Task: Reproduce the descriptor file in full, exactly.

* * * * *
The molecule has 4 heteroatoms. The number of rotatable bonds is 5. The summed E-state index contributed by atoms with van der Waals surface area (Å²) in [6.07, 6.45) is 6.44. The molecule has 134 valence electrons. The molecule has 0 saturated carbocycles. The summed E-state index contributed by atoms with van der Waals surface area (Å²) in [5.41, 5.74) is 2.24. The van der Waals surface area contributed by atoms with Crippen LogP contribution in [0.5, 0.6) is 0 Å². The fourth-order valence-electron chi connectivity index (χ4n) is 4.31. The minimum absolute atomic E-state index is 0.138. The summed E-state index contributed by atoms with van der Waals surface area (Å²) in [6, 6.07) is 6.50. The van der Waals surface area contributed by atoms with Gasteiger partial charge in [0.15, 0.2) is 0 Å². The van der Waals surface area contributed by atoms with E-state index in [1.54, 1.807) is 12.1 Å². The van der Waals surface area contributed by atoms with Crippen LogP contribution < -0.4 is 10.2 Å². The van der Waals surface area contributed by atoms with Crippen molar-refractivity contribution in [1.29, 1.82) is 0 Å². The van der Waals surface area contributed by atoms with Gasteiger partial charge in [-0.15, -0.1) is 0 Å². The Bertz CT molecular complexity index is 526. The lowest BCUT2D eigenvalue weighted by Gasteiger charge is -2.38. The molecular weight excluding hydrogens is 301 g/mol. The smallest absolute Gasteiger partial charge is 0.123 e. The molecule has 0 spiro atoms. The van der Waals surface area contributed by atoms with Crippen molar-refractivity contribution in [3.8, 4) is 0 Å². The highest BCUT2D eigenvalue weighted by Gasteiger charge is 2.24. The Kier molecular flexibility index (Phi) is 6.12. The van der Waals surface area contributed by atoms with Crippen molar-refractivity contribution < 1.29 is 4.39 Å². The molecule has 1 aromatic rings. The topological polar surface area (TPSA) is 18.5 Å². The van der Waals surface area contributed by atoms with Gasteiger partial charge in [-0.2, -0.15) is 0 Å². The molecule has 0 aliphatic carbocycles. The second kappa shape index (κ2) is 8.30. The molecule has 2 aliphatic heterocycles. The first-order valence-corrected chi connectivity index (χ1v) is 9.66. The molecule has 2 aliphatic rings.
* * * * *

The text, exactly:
The molecule has 4 heteroatoms. The number of rotatable bonds is 5. The summed E-state index contributed by atoms with van der Waals surface area (Å²) in [6.07, 6.45) is 6.44. The molecule has 134 valence electrons. The molecule has 0 saturated carbocycles. The summed E-state index contributed by atoms with van der Waals surface area (Å²) in [5.41, 5.74) is 2.24. The van der Waals surface area contributed by atoms with Crippen LogP contribution in [0.5, 0.6) is 0 Å². The fourth-order valence-electron chi connectivity index (χ4n) is 4.31. The minimum absolute atomic E-state index is 0.138. The summed E-state index contributed by atoms with van der Waals surface area (Å²) in [6, 6.07) is 6.50. The van der Waals surface area contributed by atoms with Gasteiger partial charge in [0.15, 0.2) is 0 Å². The van der Waals surface area contributed by atoms with E-state index in [1.54, 1.807) is 12.1 Å². The van der Waals surface area contributed by atoms with Crippen LogP contribution < -0.4 is 10.2 Å². The van der Waals surface area contributed by atoms with Crippen molar-refractivity contribution in [1.29, 1.82) is 0 Å². The van der Waals surface area contributed by atoms with Gasteiger partial charge in [-0.15, -0.1) is 0 Å². The Bertz CT molecular complexity index is 526. The lowest BCUT2D eigenvalue weighted by Gasteiger charge is -2.38. The molecular weight excluding hydrogens is 301 g/mol. The smallest absolute Gasteiger partial charge is 0.123 e. The molecule has 0 spiro atoms. The van der Waals surface area contributed by atoms with Crippen molar-refractivity contribution in [3.8, 4) is 0 Å². The highest BCUT2D eigenvalue weighted by Gasteiger charge is 2.24. The Kier molecular flexibility index (Phi) is 6.12. The van der Waals surface area contributed by atoms with Crippen molar-refractivity contribution < 1.29 is 4.39 Å². The molecule has 1 aromatic rings. The topological polar surface area (TPSA) is 18.5 Å². The van der Waals surface area contributed by atoms with Gasteiger partial charge in [-0.2, -0.15) is 0 Å². The molecule has 0 aliphatic carbocycles. The second kappa shape index (κ2) is 8.30. The molecule has 2 aliphatic heterocycles. The first-order valence-corrected chi connectivity index (χ1v) is 9.66. The molecule has 2 aliphatic rings.